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Organic Amendments & Cover Crops Can Enhance Yield Stability & Agricultural Resilience in Canadian Vineyards - Mehdi Sharifi, AAFC

Grape growers are increasingly interested in management practices that enhance long-term productivity while improving the ecosystem health. Optimizing the agroecosystem in a way that the soil remains healthy and fertile leading to grape productivity and quality is challenging, especially with concern coming from climate change and possibilities of increased extreme weather events such as droughts. Organic amendments and cover crops are two management practices that can enhance the health and resilience of the vineyards. Organic amendments contain soluble organic carbon (C) that can be easily transported down the soil profile, and modify soil microbiome, and C cycling. Vertical distribution of soluble C in the soil profile can have an implication in soil and plant health management and consequently affect the resilience of vineyards. In order to encourage a wider adoption of cover crops in vineyards, research must introduce suitable CC species for each region and develop management practices that address trade-offs between provided services and competition for resources need. With climate change and the need to adapt to climate uncertainties (e.g. droughts, heavy rainfall), cover crops can represent a great opportunity to buffer against these uncertainties. Results of two regional projects on surface applied amendments and cover crops will be presented.

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Organic Amendments & Cover Crops Can Enhance Yield Stability & Agricultural Resilience in Canadian Vineyards - Mehdi Sharifi, AAFC

  1. 1. Organic amendments and cover crops can enhance yield stability and agricultural resilience in Canadian vineyards Mehdi Sharifi Summerland Research and Development Centre 1
  2. 2. Context • Light soil textures and low soil organic matter; • Low soil CEC; • High potential for nutrient losses during fall and winter; and, • Climate variations and increase in frequency of extreme events resulted in greater yield variability. 2
  3. 3. Greater interest in use of soil organic mulches and amendment • Growing interest in sustainable wine production  need for alternative fertilization and pests/weed control methods; • Pressure for more strict regulations on use of glyphosate (i.e. 2020 glyphosate free wine); • Availability of yard waste and forestry by-products and needs for recycling; and, • Enhanced soil health  yield stability/reliability and agricultural resilience goal in changing climate. 3
  4. 4. Objectives i. Evaluate the effect of mulch and/or compost on wine grape yield stability ii. Assess the changes in soil C and N dynamics down the soil profile with mulch and/or compost application as a possible mechanism; and, iii. Link microbial community function with soil C and N dynamics in soil profile. SuRDC P42 vineyard, summer 2018 4
  5. 5. Study Site • Summerland Research and Development Centre, (49°34′N, 119°39′W); • Cool winters (−1.4 °C), warm summers (19.4 °C), and low annual precipitation (326 mm yr−1); • Skaha sandy loam (Brown Chernozemic soil); o pHwater=7.4 o total C=17.8 mg g−1 o total N= 2.1 mg g−1 o Bray P= 39.0 μg g−1 5
  6. 6. Experimental set up • Planted 2011 (Merlot/SO4); 1.2 m X 3.0 m spacing (2778 vines ha−1) • Drip irrigation; • RCBD, with 5 replications; • Treatments Control (no fertilizer or amendment); o Fertigated daily for 6 weeks at 40 kg N ha-1year-1 o Fertigated daily for 6 weeks at 40 kg N ha-1year-1 + recommended P, K and B 129 ton ha-1 DW Mulch + fertigated daily for 6 weeks at 40 kg N ha-1year-1; 129 ton ha-1 DW Mulch + 6.1 ton ha-1 DW Compost (20% estimated supply from compost at 40 kg N ha-1). 6Hannam et al. 2016. Can. J. Soil Sci. 96:23-36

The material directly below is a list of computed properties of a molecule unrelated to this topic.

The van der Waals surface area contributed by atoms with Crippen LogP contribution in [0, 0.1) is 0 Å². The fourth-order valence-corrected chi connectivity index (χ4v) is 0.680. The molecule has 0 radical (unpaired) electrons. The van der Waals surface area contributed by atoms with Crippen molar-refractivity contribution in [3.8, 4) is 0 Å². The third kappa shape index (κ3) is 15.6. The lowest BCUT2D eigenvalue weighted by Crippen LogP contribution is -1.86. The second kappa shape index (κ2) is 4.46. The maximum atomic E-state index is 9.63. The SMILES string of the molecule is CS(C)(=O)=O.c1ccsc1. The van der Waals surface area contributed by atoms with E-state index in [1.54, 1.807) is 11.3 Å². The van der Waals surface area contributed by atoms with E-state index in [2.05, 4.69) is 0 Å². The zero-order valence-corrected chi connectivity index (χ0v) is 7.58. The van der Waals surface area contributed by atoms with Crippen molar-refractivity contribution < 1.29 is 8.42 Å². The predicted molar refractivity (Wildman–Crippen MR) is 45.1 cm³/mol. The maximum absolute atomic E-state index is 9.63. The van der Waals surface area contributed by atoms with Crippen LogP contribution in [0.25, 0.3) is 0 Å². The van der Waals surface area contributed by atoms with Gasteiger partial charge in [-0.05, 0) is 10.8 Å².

7. 7. Surface applied mulch and compost characterization (n=4) Unit Mulch SD Compost SD Moisture % 163 78.1 EC dS/m 0.294 0.051 1.44 0.05 pH - 5.75 0.06 8.67 0.08 Total C % 48.8 0.61 29.0 2.80 Total N % 0.352 0.014 1.46 0.09 Nitrate-N mg kg-1 25.8 0.51 18.9 1.07 Ammonium-N mg kg-1 7.72 4.57 17.1 2.82 • Compost: 1 year old and made from ~ 15% grape pomace, 20% straw, 25% shredded bark and wood chips, and 40% cow manure. • Mulch: shredded bark and wood (primarily from Pinus contorta var latifolia and Picea glauca) 7
  8. 8. Maintenance and Harvest 8
  9. 9. Soil sampling, August 2018 9 Depths 0-15 cm 15-30 cm 30-45 cm 45-60 cm Total soil C content by combustion using a CHN analyzer (LECO 628)
  10. 10. Respiration Experiment o Incubation: dark, 25oC, 90% RH o Trap exchanged at 2, 4, 7, 10, 14, 22, 30, 38, 48, 58, 73, 88, and 102 days o Double endpoint titration with Titrino 848 autotitrator o 500 mL mason jars with 0.5M NaOH alkaline trap o Moisture content: 49.1% ± 4.7% o 0-15cm and 15-30cm samples were packed to 1.2g/cm3 o 30-45cm and 45-60cm were packed to 1.5g/cm3. First-order kinetic model Cit =C0 [1-exp(-kt )] o Cit C mineralized (mg C kg−1 soil) during the incubation time t (d), o C0 potentially mineralizable C (mg C kg−1 soil) o k (d−1) mineralization rate coefficient 10
  11. 11. Long-term aerobic incubation for dissolved organic C Moisture adjustment: 46% ± 12% Incubation: dark, 25oC, 90% RH Extraction, CaCl2, 0.01N Filtration of extracts, 0.45 µm and analysis with DOC analysis (TOC- L CPH, Shimadzu, Kyoto, Japan) 11
  12. 12. Microbial Methods Total community DNA extraction; Microbial community function, The abundance of genes associated with C cycling enzymes were assessed using qPCR. Quantified genes included those associated with the breakdown of: oPolyphenolic C compounds (laccase; 1.5 µM Cu1A-F/Cu2-R; Kellner et al., 2007) oHemicellulose (glycoside hydrolase; 1.0 µM fungGH11-F/R; Barbi et al., 2014) oCellulose (cellobiohydrolase; 1.0 µM fungi-cbhI-F/R; Edwards et al., 2008) oOligosaccharides (0.75 µM β-glucosidase; Bact-bglu2-F/R; Canizares et al., 2011) 12
  13. 13. Results: Yield stability and reliability 13